Artist, Rebel, Dandy, is a new survey of the last two and a bit centuries – beginning from the late 1700s when the word dandy first came into common use in London and Paris – of the intrepid men of fashion...
Writing in the early 1800s, Baudelaire declared that, “Dandyism is the last spark of heroism amid decadence.” The notoriously pithy (and scandalous) French author, himself counted amongst the ranks of early dandies, was hoping to capture the spirit of endurance, and often rebellion, which marks out men whose sartorial choices are as much about substance as they are about style. Artist, Rebel, Dandy, is a new survey of the last two and a bit centuries – beginning from the late 1700s when the word dandy first came into common use in London and Paris – of the intrepid men of fashion who have not only transcended the mores of their day, but helped redefine sensibilities as well as aesthetics along the way.
For this collection Patti Smith writes a personal essay on Baudelaire, who inspired her famously androgynous look for the cover of Horses, while Merlin Holland conjures his grandfather, Oscar Wilde, one of the world’s most famous dandies to date. The style of modern-day aesthetes including Andy Warhol and John Waters is also explored, alongside the Congolese sapeurs, a term derived from La Société des Ambianceurs et Personnes Élégantes (The Society for the Advancement of People of Elegance), and hip hop gallants such as André 3000.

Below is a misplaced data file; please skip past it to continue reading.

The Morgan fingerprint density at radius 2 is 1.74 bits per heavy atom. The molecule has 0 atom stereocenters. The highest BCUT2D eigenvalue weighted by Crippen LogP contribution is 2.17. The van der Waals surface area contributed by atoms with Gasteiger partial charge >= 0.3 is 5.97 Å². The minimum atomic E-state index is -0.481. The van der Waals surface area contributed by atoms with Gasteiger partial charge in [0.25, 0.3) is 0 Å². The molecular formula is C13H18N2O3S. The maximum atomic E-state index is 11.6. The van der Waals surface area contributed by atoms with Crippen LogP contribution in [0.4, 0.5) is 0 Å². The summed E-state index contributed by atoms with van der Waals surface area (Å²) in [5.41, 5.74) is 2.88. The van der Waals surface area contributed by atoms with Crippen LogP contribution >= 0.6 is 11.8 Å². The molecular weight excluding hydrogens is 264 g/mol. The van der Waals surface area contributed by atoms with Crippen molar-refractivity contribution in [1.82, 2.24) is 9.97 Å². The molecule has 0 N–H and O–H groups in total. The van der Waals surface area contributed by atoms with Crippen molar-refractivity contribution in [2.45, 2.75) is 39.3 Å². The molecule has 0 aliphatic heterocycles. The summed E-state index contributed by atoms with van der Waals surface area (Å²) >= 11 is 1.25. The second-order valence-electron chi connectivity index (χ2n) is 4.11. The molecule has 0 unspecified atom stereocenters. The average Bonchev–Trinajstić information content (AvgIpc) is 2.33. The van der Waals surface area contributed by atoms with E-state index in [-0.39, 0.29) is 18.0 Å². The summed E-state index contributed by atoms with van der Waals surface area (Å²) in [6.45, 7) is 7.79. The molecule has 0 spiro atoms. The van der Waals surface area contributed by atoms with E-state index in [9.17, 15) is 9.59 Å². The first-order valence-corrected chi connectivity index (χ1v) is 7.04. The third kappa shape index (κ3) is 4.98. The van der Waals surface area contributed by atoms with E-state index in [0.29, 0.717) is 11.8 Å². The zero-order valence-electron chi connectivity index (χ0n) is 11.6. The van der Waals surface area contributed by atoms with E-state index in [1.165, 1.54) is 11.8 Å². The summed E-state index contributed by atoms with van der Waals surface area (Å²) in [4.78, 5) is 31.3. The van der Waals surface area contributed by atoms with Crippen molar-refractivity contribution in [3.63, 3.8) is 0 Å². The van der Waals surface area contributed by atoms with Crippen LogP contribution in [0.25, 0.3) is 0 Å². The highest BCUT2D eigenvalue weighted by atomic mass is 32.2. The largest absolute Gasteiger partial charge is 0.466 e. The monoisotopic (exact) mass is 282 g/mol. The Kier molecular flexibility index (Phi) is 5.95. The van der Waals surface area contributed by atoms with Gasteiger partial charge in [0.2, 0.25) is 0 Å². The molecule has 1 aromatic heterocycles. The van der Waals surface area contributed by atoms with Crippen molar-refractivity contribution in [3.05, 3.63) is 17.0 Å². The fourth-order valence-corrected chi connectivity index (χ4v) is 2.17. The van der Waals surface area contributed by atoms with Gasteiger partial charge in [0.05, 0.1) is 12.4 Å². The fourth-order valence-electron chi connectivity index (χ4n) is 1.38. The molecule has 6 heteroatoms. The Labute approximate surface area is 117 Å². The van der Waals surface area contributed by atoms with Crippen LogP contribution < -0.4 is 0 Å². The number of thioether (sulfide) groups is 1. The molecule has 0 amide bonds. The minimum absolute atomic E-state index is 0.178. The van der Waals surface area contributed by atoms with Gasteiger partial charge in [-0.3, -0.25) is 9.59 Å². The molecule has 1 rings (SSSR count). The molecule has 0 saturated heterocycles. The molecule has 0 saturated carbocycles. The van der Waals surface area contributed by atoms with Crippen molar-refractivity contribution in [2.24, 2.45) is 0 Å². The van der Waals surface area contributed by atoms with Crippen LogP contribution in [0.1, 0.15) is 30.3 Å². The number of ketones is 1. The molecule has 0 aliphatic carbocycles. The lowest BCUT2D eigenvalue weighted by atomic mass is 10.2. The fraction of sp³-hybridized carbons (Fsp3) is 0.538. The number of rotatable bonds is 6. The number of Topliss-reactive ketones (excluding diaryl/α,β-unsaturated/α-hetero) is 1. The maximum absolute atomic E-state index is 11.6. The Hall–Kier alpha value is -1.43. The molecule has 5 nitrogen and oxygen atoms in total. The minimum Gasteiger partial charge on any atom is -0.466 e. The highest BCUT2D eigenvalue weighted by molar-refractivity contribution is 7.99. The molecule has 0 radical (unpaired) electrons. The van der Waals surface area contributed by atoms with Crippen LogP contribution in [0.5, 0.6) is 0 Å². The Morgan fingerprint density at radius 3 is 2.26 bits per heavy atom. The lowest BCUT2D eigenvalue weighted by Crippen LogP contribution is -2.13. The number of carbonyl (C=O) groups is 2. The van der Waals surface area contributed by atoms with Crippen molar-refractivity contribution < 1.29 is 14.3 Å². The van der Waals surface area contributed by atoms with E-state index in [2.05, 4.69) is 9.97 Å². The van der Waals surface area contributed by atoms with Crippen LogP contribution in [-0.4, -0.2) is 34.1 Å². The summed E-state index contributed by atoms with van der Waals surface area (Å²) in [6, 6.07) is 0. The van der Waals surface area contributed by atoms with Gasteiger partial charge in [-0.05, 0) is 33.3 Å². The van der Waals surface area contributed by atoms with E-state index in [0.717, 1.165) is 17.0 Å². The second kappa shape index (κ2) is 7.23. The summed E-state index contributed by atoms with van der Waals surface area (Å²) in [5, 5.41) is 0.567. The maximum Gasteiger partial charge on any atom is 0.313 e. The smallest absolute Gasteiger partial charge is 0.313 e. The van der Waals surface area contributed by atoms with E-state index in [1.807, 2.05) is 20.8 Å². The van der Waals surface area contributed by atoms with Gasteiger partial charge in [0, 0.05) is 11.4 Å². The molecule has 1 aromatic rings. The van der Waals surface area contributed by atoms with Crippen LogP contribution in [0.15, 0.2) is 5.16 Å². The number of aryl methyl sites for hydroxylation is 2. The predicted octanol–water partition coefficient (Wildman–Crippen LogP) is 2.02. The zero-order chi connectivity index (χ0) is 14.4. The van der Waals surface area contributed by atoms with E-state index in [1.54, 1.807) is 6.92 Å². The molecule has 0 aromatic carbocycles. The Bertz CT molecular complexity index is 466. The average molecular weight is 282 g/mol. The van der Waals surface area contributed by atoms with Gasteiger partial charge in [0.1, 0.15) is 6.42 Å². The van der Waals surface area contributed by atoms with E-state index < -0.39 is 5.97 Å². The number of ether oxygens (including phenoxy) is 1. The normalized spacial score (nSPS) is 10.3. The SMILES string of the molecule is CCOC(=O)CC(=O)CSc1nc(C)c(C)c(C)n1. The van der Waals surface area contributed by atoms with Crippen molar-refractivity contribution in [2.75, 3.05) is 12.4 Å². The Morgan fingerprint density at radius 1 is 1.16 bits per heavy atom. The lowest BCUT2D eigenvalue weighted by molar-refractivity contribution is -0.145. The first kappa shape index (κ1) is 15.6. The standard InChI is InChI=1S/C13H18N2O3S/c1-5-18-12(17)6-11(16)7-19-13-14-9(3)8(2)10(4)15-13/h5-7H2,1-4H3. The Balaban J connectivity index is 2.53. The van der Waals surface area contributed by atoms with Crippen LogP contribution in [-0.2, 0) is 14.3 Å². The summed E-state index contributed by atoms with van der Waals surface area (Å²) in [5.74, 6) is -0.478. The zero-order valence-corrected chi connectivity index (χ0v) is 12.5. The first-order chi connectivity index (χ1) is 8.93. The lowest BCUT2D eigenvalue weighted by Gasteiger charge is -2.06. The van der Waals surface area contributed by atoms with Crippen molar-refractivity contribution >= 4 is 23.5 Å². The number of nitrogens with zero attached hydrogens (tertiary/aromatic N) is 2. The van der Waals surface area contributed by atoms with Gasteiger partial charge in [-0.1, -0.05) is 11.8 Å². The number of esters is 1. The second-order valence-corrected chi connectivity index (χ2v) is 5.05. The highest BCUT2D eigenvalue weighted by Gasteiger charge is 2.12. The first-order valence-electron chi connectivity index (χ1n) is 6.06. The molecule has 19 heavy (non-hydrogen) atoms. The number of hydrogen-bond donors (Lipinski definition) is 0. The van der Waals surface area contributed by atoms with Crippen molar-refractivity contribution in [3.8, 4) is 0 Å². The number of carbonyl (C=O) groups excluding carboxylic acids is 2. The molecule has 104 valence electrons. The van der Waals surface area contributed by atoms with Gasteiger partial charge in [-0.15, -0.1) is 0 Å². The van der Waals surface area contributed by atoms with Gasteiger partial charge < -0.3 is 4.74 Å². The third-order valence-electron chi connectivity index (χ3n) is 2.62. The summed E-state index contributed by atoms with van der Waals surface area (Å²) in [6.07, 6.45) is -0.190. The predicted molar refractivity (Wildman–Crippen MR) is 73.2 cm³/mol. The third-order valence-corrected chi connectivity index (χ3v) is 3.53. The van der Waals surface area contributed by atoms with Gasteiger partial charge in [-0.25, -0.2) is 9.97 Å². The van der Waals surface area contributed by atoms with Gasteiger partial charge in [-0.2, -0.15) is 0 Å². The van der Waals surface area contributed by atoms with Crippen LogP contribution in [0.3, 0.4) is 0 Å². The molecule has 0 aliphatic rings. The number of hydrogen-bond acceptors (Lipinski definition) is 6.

“Dandyism is the last spark of heroism amid decadence”
A celebration of aesthetes, intellectuals, and innovators, there are musings on youth, cravats, and cuts, with investigations into the individual style of famous men including essayist Max Beerbohm, and sociologist WEB Du Bois – also the first African-American to receive a doctorate from Harvard, as well as current-day icons Michael Costiff in Comme des Garçons, and “London Particular” Guy Hills of Dashing Tweeds. “Fastidious, unbelievables, beaux, lions or dandies,” Baudelaire declares in his essay on The Dandy, “whichever label these men claim for themselves, one and all stem from the same origin, all share the same characteristic of opposition and revolt; all are representatives of what is best in human pride, of that need… to combat and destroy triviality.”
Text by Ananda Pellerin
Ananda Pellerin is a London-based writer and regular contributor to anothermag.com.